Streaks and Strokes

Kim Leonard is a stroke survivor and she is only 40 years old. Kim went to two doctors before going to the ER after her whole right side went numb. She received excellent treatment at Providence Hospital and recovered 100% but then had a second stroke. She noticed right away even though the symptoms were different from her first stroke. Dr. Ted Lowenkopf, the medical director of Providence Stroke Center had tips for spotting the warning signs of a stroke. 

During the month of May, Robert’s of Portland salon, Providence Stroke Center and the American Heart Association are using red hair streaks to educate the public about stroke risk and prevention. A month-long awareness campaign called Streaks for Stroke kicks off Saturday, May 2, at Lloyd Center Mall in Portland. Wearing "Ask Me Why I Streak" t-shirts, Robert’s of Portland stylists will offer free red hair extensions or “streaks” to the public, and Providence nurses will provide free blood pressure screenings and other stroke risk assessments. This event will take place between noon and 4 p.m., on the mall’s lower level, just outside Nordstrom.
For the rest of May, Robert’s of Portland will offer clients free red streaks at its salon at 5131 S.W. Macadam Ave. in Portland. Stylists also will use the hair appointment to educate clients about stroke risk and warning signs. Salons around the country have taken part in a similar program, which has proven to be an effective way to increase stroke awareness.
More than 140,000 Americans die every year from stroke. On average, someone suffers a stroke every 45 seconds. Someone dies of a stroke every three minutes. Stroke kills more women than men. Twice as many women die from stroke than breast cancer each year.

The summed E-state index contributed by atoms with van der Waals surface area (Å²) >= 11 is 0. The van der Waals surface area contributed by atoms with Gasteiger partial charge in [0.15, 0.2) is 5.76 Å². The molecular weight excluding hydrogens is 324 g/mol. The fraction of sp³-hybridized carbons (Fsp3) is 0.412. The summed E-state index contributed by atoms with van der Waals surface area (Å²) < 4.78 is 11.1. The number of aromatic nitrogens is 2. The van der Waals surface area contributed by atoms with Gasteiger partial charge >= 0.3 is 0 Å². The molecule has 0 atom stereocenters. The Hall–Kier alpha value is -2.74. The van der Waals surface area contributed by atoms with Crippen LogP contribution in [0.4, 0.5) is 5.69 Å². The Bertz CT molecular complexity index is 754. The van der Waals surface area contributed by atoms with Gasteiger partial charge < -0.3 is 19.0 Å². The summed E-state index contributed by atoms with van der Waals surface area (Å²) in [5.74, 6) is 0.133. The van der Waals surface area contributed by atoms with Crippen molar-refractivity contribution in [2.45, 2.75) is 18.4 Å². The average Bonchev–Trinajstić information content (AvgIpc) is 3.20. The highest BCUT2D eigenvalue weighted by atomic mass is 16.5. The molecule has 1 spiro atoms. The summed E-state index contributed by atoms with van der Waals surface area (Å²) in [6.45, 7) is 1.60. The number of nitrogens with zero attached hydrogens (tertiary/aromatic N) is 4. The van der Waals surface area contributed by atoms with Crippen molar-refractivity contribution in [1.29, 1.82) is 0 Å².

Knowing the signs of stroke is important. The sooner treatment is given, the more likely a person will survive and recover from stroke. "If a stroke is not treated immediately, it can lead to lifelong disability – or  even death," said Ted Lowenkopf, M.D., medical director of Providence Stroke Center. "Unfortunately, 97 percent of Americans do not know the signs of stroke."
The most successful stroke treatment must be given within the first three hours from the beginning of symptoms; the earlier the better. "It's critical to call 9-1-1 at the first sign of a stroke,” said Lowenkopf. “A stroke cuts off oxygen to the brain – killing millions of brain cells for every minute the stroke goes untreated."The FAST test is used to educate people about the importance of recognizing the signs of a stroke.
F – FACE: Ask the person to smile. Does one side of the mouth or face droop?
A – ARMS: Ask the person to raise both arms. Does one arm drift downward? Can one arm not be raised?
S – SPEECH: Ask the person to repeat a sentence. Can he or she repeat it correctly without slurring the words?
T – TIME: If the person exhibits any problems with these, it's time to call for
emergency help.
For more information on this event, or stroke, visit the Providence Brain Institute Web site by clicking here.


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